11 January 2023, The Tablet

Cardinal Pell dies aged 81

The Archbishop of Brisbane paid tribute to Pell’s leadership qualities, sense of humour, and “spiritual poise and strength”.

Cardinal Pell dies aged 81

Cardinal George Pell in 2008, during World Youth Day in Sydney. He was crucial in ensuring that the city hosted the event.
Robert Wallace/Alamy

Cardinal George Pell, the Australian prelate who exercised an enormous influence across the English-speaking Catholic world and led efforts to reform Vatican finances, has died at the age of 81.

The cardinal died in Rome following heart complications after a hip operation.

The cardinal served as both Archbishop of Sydney and Melbourne and, in 2014, was appointed by Pope Francis as the first Prefect of the Secretariat for the Economy. He also served as a member of the Pope’s advisory body of cardinals.

After three years in the finance post, he was forced to return to Australia to defend himself against allegations of historical sexual abuse. Although he was convicted and spent 13 months in prison, he was acquitted by the High Court of Australia in 2020

Born in Ballarat, in the state of Victoria, in 1941, the young George Pell, a gifted sportsman, was offered the chance to play Australian Rules football professionally but instead chose to enter the seminary and train for the priesthood. He studied in Rome and then, following ordination, completed a doctorate at the University of Oxford in Early Church History.

He was ordained as an auxiliary bishop in Melbourne in 1987 and was appointed archbishop of the archdiocese in 1996. In 2001 he was appointed Archbishop of Sydney and created a cardinal by John Paul II two years later. 

Pell had a combative, no-nonsense style and was never shy of entering into public debates, including with the atheist scientist Richard Dawkins and through a weekly newspaper column.

He took a politically conservative line and was an outspoken defender of Church teaching, particularly in sexual ethics. He strongly believed that Catholicism needed to make itself distinctive.

Pell served on several important congregations in Rome and was instrumental in ensuring bishops were appointed to Australian dioceses that followed his line of thinking.

He was crucial in ensuring that Sydney hosted the 2008 World Youth Day, a gathering of young Catholics from across the world, which was attended by Pope Benedict XVI. It was a successful event which bore witness to the Christian faith in the public square.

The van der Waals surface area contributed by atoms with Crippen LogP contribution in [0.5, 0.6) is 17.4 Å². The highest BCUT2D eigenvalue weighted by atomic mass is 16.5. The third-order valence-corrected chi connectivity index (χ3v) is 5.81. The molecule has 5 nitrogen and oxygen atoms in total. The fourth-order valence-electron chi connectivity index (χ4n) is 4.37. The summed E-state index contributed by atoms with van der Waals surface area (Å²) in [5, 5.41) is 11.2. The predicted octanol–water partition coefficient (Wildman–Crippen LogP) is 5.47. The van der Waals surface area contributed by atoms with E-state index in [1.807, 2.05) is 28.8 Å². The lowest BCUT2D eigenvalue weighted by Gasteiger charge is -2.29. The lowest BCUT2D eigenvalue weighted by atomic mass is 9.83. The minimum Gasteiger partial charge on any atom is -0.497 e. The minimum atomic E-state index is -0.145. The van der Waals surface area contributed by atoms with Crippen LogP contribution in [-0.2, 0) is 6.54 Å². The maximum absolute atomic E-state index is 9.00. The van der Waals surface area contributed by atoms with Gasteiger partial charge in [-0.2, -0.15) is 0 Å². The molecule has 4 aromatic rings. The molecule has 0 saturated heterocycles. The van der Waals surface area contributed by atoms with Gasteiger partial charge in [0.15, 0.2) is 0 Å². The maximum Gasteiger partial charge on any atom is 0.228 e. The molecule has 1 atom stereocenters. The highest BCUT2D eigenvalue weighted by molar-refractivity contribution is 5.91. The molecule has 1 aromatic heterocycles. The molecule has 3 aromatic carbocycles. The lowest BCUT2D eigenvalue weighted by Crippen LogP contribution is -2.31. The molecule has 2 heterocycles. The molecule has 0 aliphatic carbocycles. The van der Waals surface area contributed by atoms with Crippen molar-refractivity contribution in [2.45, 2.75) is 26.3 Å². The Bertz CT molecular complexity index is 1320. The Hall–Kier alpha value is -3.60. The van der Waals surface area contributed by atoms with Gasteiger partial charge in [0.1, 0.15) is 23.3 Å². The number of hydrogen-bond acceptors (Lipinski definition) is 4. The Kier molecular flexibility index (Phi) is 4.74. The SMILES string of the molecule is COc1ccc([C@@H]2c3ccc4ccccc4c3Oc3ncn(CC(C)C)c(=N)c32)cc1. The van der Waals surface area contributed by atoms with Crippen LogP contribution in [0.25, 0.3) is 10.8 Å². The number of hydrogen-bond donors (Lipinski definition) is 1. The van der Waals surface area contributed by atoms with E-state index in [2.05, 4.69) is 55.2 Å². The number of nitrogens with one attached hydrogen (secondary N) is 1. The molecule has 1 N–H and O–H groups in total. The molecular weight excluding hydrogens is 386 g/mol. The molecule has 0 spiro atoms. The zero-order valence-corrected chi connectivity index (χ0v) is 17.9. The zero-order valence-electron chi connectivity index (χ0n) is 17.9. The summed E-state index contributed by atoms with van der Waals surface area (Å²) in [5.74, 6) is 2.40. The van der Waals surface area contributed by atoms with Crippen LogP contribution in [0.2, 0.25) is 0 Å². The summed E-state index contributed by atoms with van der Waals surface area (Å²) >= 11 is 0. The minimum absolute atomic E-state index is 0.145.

Although he could be publicly critical of Pope Francis, the Argentine Pope trusted Pell to reform the Vatican’s chaotic finances in the early years of the pontificate. Francis praised Pell as “the genius” who insisted that the Vatican needed an economy ministry with oversight to control money flows and combat corruption.

The Australian cardinal encountered significant internal resistance in his reform plans, although one of his major successes was in overhauling the management of the Vatican bank. 

Pell’s time in Church leadership saw him play a central role in trying to tackle the clerical sexual abuse crisis in Australia, including the setting up of a scheme to handle complaints and pay compensation. But he was heavily criticised by a Royal Commission into sexual abuse, which accused him of failing to tackle cases of abusive priests in the 1970s and 80s.

Pell said he was “surprised” by the commission’s findings adding that they are “not supported by the evidence”.

The Archbishop of Brisbane, Mark Coleridge, a former president of the Australian bishops’ conference, said that Pell’s legacy would be “complex, even as contradictory as the man himself”.

The archbishop paid tribute to Pell’s leadership qualities, sense of humour, and “spiritual poise and strength” throughout his legal troubles. 

“He didn’t claim to be a saint; he knew he was flawed. But he did claim – and rightly – to be a man of faith and a man of the Church,” Archbishop Coleridge writes

“Those who didn’t know him thought Pell heartless and humourless, and his media persona could suggest this. Yet if George Pell had anything they were a good heart and a sense of humour.” 

Pope Francis offered his condolences in a telegram to the Dean of the College of Cardinals, Cardinal Giovanni Battista Re.

He remembered “with heartfelt gratitude [Pell's] consistent and committed witness, his dedication to the Gospel and to the Church, and especially his diligent collaboration with the Holy See in its recent economic reform, for which he laid the foundations with determination and wisdom”. 

Cardinal Battista Re will celebrate a Requiem Mass for Pell in St Peter’s on Saturday, with the Pope presiding over the concluding rites of Ultima Commendatio and Valedictio.

The body will then be brought to Sydney for a funeral mass at St Mary’s.

  Loading ...
Get Instant Access
Subscribe to The Tablet for just £7.99

Subscribe today to take advantage of our introductory offers and enjoy 30 days' access for just £7.99